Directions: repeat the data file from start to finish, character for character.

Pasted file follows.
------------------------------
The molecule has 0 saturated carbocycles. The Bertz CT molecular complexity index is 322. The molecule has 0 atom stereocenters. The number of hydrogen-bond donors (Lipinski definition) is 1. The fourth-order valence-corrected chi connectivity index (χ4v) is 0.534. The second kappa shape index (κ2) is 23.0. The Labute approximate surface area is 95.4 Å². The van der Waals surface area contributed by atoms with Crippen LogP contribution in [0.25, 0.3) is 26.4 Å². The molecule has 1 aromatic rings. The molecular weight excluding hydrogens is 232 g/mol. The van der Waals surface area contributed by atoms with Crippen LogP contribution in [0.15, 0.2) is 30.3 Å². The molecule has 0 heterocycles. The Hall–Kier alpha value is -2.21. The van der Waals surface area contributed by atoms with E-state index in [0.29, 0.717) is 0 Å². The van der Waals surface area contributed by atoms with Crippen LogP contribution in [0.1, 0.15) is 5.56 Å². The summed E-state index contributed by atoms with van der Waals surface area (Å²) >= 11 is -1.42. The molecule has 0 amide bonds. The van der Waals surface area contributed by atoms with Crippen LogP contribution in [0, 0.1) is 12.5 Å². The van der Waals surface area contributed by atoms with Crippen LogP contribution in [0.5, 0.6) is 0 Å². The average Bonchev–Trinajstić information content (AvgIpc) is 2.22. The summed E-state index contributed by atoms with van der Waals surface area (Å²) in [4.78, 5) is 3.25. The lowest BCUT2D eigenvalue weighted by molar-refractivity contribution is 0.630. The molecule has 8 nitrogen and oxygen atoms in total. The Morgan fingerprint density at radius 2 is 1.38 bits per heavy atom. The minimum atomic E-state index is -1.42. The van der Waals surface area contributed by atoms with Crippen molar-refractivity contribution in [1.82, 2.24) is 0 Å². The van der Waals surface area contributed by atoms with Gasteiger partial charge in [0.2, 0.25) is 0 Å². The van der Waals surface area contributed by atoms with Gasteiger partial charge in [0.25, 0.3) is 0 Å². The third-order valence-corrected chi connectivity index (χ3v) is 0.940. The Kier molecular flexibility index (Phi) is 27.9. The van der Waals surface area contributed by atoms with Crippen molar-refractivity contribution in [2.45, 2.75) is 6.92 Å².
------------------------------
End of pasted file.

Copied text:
The molecule has 0 saturated carbocycles. The Bertz CT molecular complexity index is 322. The molecule has 0 atom stereocenters. The number of hydrogen-bond donors (Lipinski definition) is 1. The fourth-order valence-corrected chi connectivity index (χ4v) is 0.534. The second kappa shape index (κ2) is 23.0. The Labute approximate surface area is 95.4 Å². The van der Waals surface area contributed by atoms with Crippen LogP contribution in [0.25, 0.3) is 26.4 Å². The molecule has 1 aromatic rings. The molecular weight excluding hydrogens is 232 g/mol. The van der Waals surface area contributed by atoms with Crippen LogP contribution in [0.15, 0.2) is 30.3 Å². The molecule has 0 heterocycles. The Hall–Kier alpha value is -2.21. The van der Waals surface area contributed by atoms with E-state index in [0.29, 0.717) is 0 Å². The van der Waals surface area contributed by atoms with Crippen LogP contribution in [0.1, 0.15) is 5.56 Å². The summed E-state index contributed by atoms with van der Waals surface area (Å²) >= 11 is -1.42. The molecule has 0 amide bonds. The van der Waals surface area contributed by atoms with Crippen LogP contribution in [0, 0.1) is 12.5 Å². The van der Waals surface area contributed by atoms with Crippen LogP contribution in [0.5, 0.6) is 0 Å². The average Bonchev–Trinajstić information content (AvgIpc) is 2.22. The summed E-state index contributed by atoms with van der Waals surface area (Å²) in [4.78, 5) is 3.25. The lowest BCUT2D eigenvalue weighted by molar-refractivity contribution is 0.630. The molecule has 8 nitrogen and oxygen atoms in total. The Morgan fingerprint density at radius 2 is 1.38 bits per heavy atom. The minimum atomic E-state index is -1.42. The van der Waals surface area contributed by atoms with Crippen molar-refractivity contribution in [1.82, 2.24) is 0 Å². The van der Waals surface area contributed by atoms with Gasteiger partial charge in [0.2, 0.25) is 0 Å². The van der Waals surface area contributed by atoms with Gasteiger partial charge in [0.25, 0.3) is 0 Å². The third-order valence-corrected chi connectivity index (χ3v) is 0.940. The Kier molecular flexibility index (Phi) is 27.9. The van der Waals surface area contributed by atoms with Crippen molar-refractivity contribution in [2.45, 2.75) is 6.92 Å².